Caldwell County School officials are waiting to increase the district's minimum dropout age because the district is not prepared to implement a program to prevent students from dropping out past the age of 16.
More than 100 districts have increased their dropout age to 18 voluntarily, in part, to receive a $10-thousand incentive from the Commonwealth.
Originally published on Wed July 10, 2013 11:44 am
Just two weeks since Kentucky allowed school districts to voluntarily adopt the new compulsory dropout age of 18, enough districts have approved the policy to make it mandatory statewide in four years.
Gov. Steve Beshear and Education Commissioner Terry Holliday announced today that 96 districts—or 55 percent—have adopted the new policy raising the dropout age from 16, which has been in place since 1934, according to state officials.
In four years, Kentucky students won't be able to drop out of school until they're 18.
It appears that enough Kentucky school districts have, or plan to back increasing the compulsory dropout age from 16 to 18 to put the state over the threshold needed to make the change mandatory statewide.
More than 20 school districts that have not yet acted on the policy are scheduled to meet this week, and WFPL has confirmed several of those districts plan to adopt the policy.
The new president of Kentucky’s teacher union indicates educators are ready for a tougher minimum dropout age. Many school districts have already acted to increase the minimum from 16 to 18-years-old. Kentucky Education Association President Stephanie Winkler says teachers see the higher minimum drop-out age as an opportunity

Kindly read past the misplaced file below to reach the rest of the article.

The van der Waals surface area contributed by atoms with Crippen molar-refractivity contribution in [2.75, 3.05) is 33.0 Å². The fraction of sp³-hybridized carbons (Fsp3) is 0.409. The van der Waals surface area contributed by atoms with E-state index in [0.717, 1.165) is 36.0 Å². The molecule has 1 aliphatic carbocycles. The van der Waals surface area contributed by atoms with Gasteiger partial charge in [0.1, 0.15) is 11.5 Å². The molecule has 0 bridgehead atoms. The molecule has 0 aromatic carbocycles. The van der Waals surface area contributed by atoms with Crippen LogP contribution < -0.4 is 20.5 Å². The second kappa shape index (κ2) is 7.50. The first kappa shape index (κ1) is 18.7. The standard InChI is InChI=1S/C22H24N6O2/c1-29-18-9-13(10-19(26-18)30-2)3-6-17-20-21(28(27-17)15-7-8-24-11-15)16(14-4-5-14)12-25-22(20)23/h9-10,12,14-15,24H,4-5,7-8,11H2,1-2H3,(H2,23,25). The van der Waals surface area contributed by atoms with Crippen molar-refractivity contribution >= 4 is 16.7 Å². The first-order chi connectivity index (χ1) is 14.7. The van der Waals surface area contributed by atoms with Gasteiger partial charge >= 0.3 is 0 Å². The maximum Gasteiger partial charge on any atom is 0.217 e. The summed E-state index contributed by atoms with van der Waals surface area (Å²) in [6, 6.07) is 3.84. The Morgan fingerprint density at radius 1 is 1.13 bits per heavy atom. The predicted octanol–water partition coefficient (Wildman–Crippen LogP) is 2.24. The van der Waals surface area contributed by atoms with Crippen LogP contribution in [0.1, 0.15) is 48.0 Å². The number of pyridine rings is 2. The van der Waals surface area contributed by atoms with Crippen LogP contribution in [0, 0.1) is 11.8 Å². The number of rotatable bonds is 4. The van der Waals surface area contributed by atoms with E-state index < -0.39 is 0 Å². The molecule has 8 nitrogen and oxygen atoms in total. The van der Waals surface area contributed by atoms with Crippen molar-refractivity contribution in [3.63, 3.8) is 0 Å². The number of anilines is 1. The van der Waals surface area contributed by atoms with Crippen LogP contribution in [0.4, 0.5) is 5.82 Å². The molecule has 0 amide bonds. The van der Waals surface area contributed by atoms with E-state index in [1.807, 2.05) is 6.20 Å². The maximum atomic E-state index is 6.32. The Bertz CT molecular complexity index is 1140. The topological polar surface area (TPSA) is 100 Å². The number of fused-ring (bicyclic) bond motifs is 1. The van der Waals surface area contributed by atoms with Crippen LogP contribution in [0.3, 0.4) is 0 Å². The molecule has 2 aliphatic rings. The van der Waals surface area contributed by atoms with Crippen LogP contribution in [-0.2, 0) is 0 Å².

Kentucky education commissioner Terry Holliday says the first 57 school districts that raise their dropout age from 16 to 18 will be given a $10,000 state grant.
Holliday made the announcement Wednesday during a state Board of Education meeting in Frankfort. Just before the announcement, board members voted unanimously to adopt a resolution urging Kentucky's 174 school districts to raise the dropout age as soon as possible.
The Kentucky House approved on Monday legislation that gradually raises the age when students can drop out of school—a compromise reached after past efforts to strike a deal failed. The dropout bill allows local school boards to choose whether to raise the dropout age to 18. After 55 percent of Kentucky's school boards raise the drop out limit, the change in four years becomes mandatory statewide.
The Senate has passed its own version of legislation that would require students to stay in school until they're 18, up from the current dropout age of 16. The vote was 36 - 2 yesterday. The House unanimously passed a similar proposal last week. Each chamber will consider the other's legislation.
Students wouldn't be allowed to drop out of school before their 18th birthday under legislation that passed in the House Thursday.
Two-term Democratic Gov. Steve Beshear has been promoting the legislation for years, most recently in his annual State of the Commonwealth speech. The proposal would increase the dropout age incrementally from 16 to 18 over a period of years, giving both students and school districts time to adjust to the change.